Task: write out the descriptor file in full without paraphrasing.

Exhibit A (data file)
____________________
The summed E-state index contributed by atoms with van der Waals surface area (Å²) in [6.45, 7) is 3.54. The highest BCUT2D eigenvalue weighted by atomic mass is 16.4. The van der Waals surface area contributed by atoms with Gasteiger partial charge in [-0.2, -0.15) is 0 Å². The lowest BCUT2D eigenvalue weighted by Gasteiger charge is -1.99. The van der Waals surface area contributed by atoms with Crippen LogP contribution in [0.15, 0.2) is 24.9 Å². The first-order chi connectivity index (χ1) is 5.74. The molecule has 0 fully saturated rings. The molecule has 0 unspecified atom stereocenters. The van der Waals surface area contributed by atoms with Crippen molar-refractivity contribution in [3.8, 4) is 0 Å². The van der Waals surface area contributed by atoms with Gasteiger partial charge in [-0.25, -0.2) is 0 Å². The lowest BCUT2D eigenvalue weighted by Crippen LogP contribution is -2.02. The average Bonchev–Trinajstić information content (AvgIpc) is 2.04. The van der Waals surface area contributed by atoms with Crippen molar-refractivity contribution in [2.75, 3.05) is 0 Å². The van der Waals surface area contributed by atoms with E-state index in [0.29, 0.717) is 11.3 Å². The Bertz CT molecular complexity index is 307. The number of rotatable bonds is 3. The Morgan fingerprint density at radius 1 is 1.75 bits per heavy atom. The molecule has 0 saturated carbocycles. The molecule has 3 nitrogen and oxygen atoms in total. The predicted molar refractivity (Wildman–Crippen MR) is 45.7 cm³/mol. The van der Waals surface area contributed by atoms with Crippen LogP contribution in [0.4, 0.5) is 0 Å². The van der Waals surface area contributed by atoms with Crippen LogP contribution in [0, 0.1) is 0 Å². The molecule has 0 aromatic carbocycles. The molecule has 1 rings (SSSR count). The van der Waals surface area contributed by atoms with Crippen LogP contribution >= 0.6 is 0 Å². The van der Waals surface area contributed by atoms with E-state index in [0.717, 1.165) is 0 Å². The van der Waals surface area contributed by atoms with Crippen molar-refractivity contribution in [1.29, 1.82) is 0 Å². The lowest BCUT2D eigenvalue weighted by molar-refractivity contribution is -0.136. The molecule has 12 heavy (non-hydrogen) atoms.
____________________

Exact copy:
The summed E-state index contributed by atoms with van der Waals surface area (Å²) in [6.45, 7) is 3.54. The highest BCUT2D eigenvalue weighted by atomic mass is 16.4. The van der Waals surface area contributed by atoms with Gasteiger partial charge in [-0.2, -0.15) is 0 Å². The lowest BCUT2D eigenvalue weighted by Gasteiger charge is -1.99. The van der Waals surface area contributed by atoms with Crippen LogP contribution in [0.15, 0.2) is 24.9 Å². The first-order chi connectivity index (χ1) is 5.74. The molecule has 0 fully saturated rings. The molecule has 0 unspecified atom stereocenters. The van der Waals surface area contributed by atoms with Crippen molar-refractivity contribution in [3.8, 4) is 0 Å². The van der Waals surface area contributed by atoms with Gasteiger partial charge in [-0.25, -0.2) is 0 Å². The lowest BCUT2D eigenvalue weighted by Crippen LogP contribution is -2.02. The average Bonchev–Trinajstić information content (AvgIpc) is 2.04. The van der Waals surface area contributed by atoms with Crippen molar-refractivity contribution in [2.75, 3.05) is 0 Å². The van der Waals surface area contributed by atoms with E-state index in [0.29, 0.717) is 11.3 Å². The Bertz CT molecular complexity index is 307. The number of rotatable bonds is 3. The Morgan fingerprint density at radius 1 is 1.75 bits per heavy atom. The molecule has 0 saturated carbocycles. The molecule has 3 nitrogen and oxygen atoms in total. The predicted molar refractivity (Wildman–Crippen MR) is 45.7 cm³/mol. The van der Waals surface area contributed by atoms with Crippen LogP contribution in [0.4, 0.5) is 0 Å². The van der Waals surface area contributed by atoms with Crippen LogP contribution in [0, 0.1) is 0 Å². The molecule has 0 aromatic carbocycles. The molecule has 1 rings (SSSR count). The van der Waals surface area contributed by atoms with Crippen LogP contribution >= 0.6 is 0 Å². The van der Waals surface area contributed by atoms with E-state index in [0.717, 1.165) is 0 Å². The van der Waals surface area contributed by atoms with Crippen molar-refractivity contribution in [1.29, 1.82) is 0 Å². The lowest BCUT2D eigenvalue weighted by molar-refractivity contribution is -0.136. The molecule has 12 heavy (non-hydrogen) atoms.